Tripoli simmers as Gaddafi puts lid on protests
We've been getting some anonymous gifts.
A man came up to one of the BBC team in Green Square, the centre of Tripoli. He offered a handshake. When my colleague obliged, he palmed the spent casing of a bullet into his hand. Then he walked away without looking back.
In Tajoura, which is a suburb of Tripoli, a man strode up, very purposefully. I thought he was going to say something. Instead he handed me a computer memory stick, turned on his heels and walked off.
The man in Green Square was, I think, trying to send a discreet message. He was saying don't let appearances fool you. The square may look quiet, but the city isn't calm.
In Green Square, a man was firing streams of bubbles from a brightly coloured plastic toy shaped vaguely like a gun.
The bubbles were caught by the breeze coming in from the sea and whirled away towards the battlements of the fortress that Colonel Gaddafi used a few days ago as the backdrop for a speech.
Tripoli is controlled by the regime. Even so, it is worried enough to have tanks on major junctions on the way in and out of the city.
The streets are fairly busy in daylight. If Tripoli's residents thought violent regime change was imminent they would stay at home.
But outside the city centre, it feels less stable.
The man with the memory stick in Tajoura was delivering evidence. His district is a centre of anti-Gaddafi protest. On the streets you can see the remains of barricades made by burning tyres, and buildings connected with the regime have been gutted by fire.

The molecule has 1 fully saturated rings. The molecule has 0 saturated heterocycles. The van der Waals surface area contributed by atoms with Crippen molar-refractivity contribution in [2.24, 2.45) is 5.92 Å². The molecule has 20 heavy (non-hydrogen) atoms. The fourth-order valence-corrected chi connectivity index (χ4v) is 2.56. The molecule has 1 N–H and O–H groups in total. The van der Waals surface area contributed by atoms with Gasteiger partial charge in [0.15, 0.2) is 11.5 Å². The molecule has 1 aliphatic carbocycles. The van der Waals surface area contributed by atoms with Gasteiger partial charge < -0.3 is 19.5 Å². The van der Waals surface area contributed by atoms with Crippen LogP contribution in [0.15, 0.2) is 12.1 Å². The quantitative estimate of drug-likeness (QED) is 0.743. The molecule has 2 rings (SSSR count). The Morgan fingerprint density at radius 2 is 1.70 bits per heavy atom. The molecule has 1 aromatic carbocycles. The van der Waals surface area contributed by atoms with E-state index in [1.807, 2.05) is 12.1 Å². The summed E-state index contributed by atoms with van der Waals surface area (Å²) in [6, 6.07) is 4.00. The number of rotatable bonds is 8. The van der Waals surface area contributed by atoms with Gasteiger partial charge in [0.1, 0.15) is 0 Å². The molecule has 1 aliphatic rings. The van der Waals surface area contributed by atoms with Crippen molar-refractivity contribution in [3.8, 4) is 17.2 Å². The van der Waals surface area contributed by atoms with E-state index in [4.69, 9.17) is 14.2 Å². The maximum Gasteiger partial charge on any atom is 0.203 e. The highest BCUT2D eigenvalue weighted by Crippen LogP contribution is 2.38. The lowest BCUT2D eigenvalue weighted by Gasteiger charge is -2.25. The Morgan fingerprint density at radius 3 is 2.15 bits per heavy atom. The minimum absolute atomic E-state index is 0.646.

He wasn't the only one who's been giving us pictures in the last few days.
'Shooting to kill'
The most telling material provided by local people, mainly taken with their phones, shows protesters trying to get to Green Square last Friday from Tajoura.
Security forces opened fire long before they got close to the city centre.
It is clear from the pictures that they were shooting to kill. Blood pours out of a bullet wound in one man's head. It leaves a trail along a sandy pavement.
The sounds of gunfire crackle throughout the video.
The mad insect noise made by a bullet that just misses is picked up on the soundtrack. Another man is carried away, dead or dying, his head flopping.
In the interview he gave to the BBC, ABC News and the Sunday Times on Monday night, Col Gaddafi said his men had only opened fire in self defence, against crowds incited by al-Qaeda. He said that al-Qaeda had given youngsters drugs, to make them attack the security forces.
My impression of the protesters, not just in Tajoura but also in Zawiya, a town about 30 miles west of Tripoli, is that they are not al-Qaeda dupes. They did not seem to be drugged either.
Instead they spoke about the same things as protesters last month in Tahrir Square in Cairo - freedom and their desire to get rid of an authoritarian ruler.
It is clear that Colonel Gaddafi has a genuine powerbase in Tripoli. But protesters are in this city too.
Demonstrations this week in favour of the colonel have been noisy, but not at all big. The protesters in Zawiyah and Tajoura have more passion, and look more spontaneous.
Libya's would-be revolutionaries will not have the political impact of the demonstrators in Cairo until they can put much bigger numbers on the streets of Tripoli.
In the end it was the persistence and pressure from the crowds that did for President Mubarak.
But in Cairo the protesters were, after a few false starts, protected by the army. In Tripoli, they're on their own.